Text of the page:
Research at the work group „Airborne Meteorology and Measurement Techniques“ at the Institute of Flight Guidance of TU Braunschweig
In the global changes of climate, the Arctic warms at a much higher speed and magnitude. This is caused by the particular feedback mechanisms, which play a large role there. For example, increasing temperatures result in stronger melting of sea ice. This reduces the highly reflective ice surfaces, and more solar radiation is absorbed by the open water, leading to further warming. These processes are very complex, as many more factors are involved, like clouds, aerosol, biological activity, and changes in the ocean.
The workgroup „Airborne Meteorology and Measurement Techniques“ measures many parameters simultaneously with the helicopter borne sonde HELiPOD to investigate the relationships between different processes. With HELiPOD, the surrounding environment of a research vessel in the Arctic Ocean can be investigated up to a radius of 100km. This makes it possible to investigate how much the measurements in the vicinity differ from the measurements on the ship.
In this way, distinctive features of the measurement data can be analyzed in the light of other parameters. An example of this is enhanced temperatures or a high concentration of particles linked to changes of the sea ice surface. Like this, HELiPOD acts as a link to investigate the relationships between the different Earth System Compartments, which are the atmosphere, sea ice, ocean, biogeochemistry, and biosphere.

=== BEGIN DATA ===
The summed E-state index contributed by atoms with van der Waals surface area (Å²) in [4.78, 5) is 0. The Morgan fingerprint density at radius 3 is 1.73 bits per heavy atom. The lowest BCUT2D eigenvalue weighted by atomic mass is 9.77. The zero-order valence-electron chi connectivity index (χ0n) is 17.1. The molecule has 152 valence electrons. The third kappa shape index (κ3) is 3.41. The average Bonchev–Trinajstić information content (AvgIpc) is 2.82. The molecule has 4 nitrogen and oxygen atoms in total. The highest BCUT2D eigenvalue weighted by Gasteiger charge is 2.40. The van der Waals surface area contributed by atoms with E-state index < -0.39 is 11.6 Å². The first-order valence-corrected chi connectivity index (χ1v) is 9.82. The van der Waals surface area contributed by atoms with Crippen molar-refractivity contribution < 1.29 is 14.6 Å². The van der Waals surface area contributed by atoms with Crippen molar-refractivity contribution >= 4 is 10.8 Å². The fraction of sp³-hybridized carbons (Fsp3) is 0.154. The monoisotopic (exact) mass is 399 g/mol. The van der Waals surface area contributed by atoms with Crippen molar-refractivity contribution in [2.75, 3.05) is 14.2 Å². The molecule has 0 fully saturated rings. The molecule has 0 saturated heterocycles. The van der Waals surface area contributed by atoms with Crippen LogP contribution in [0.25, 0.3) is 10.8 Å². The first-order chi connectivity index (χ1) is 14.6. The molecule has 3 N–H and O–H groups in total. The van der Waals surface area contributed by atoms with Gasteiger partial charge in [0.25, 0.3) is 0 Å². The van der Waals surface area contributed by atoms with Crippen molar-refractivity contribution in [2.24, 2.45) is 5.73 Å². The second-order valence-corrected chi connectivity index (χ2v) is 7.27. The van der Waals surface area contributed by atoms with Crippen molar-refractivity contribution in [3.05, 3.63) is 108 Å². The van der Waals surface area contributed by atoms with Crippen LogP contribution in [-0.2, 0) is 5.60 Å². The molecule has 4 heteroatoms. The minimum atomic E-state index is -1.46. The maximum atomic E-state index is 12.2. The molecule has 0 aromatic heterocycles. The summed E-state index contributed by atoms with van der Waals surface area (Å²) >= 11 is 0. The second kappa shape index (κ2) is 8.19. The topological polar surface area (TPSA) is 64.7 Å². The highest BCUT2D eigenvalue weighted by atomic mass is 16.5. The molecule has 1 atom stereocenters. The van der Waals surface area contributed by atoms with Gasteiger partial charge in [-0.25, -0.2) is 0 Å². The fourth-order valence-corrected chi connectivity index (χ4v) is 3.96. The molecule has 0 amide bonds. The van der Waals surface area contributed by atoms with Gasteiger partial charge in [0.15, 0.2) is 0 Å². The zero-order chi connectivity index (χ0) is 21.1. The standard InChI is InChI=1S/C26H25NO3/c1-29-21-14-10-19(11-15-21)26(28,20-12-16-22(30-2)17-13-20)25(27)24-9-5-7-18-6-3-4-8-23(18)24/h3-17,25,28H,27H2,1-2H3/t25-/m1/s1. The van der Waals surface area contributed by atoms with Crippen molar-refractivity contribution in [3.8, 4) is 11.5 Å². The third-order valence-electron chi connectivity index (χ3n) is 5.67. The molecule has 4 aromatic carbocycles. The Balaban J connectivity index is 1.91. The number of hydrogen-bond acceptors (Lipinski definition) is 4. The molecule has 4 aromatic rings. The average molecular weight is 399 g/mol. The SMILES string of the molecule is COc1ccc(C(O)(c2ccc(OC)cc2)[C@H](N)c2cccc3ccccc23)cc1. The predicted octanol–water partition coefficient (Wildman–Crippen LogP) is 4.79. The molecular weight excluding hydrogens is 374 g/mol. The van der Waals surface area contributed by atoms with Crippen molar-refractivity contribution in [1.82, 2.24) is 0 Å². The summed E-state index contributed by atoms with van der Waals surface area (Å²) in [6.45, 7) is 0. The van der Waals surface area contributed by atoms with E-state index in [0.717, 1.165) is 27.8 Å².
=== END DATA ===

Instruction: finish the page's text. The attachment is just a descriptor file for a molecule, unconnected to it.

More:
- What is the relationship between atmospheric observations, sea ice, trace gases, radiation and aerosol in the Arctic?
- How is the spatial distribution of parameters, how variable are observations on scales up to 100km?
- How representative are measurements at a fixed site for the conditions in the closer surroundings?
- Airborne measurements with the helicopter borne sonde HELiPOD
- Simultaneous measurements of many different parameters (arond 60 sensors on HELiPOD)
- Analysis of atmospheric data and their relation with sea ice, trace gases, aerosol and radiation
Associate professor Dr. Astrid Lampert, Institute of Flight Guidance, TU Braunschweig
Projects we participate in
Measurements with the helicopter borne sonde HELiPOD from the research vessel Polarstern
Measurements with the helicopter borne sonde HELiPOD from the Swedish ice breaker Oden, with the aim to investigate the impact of warm air intrusions in the Arctic.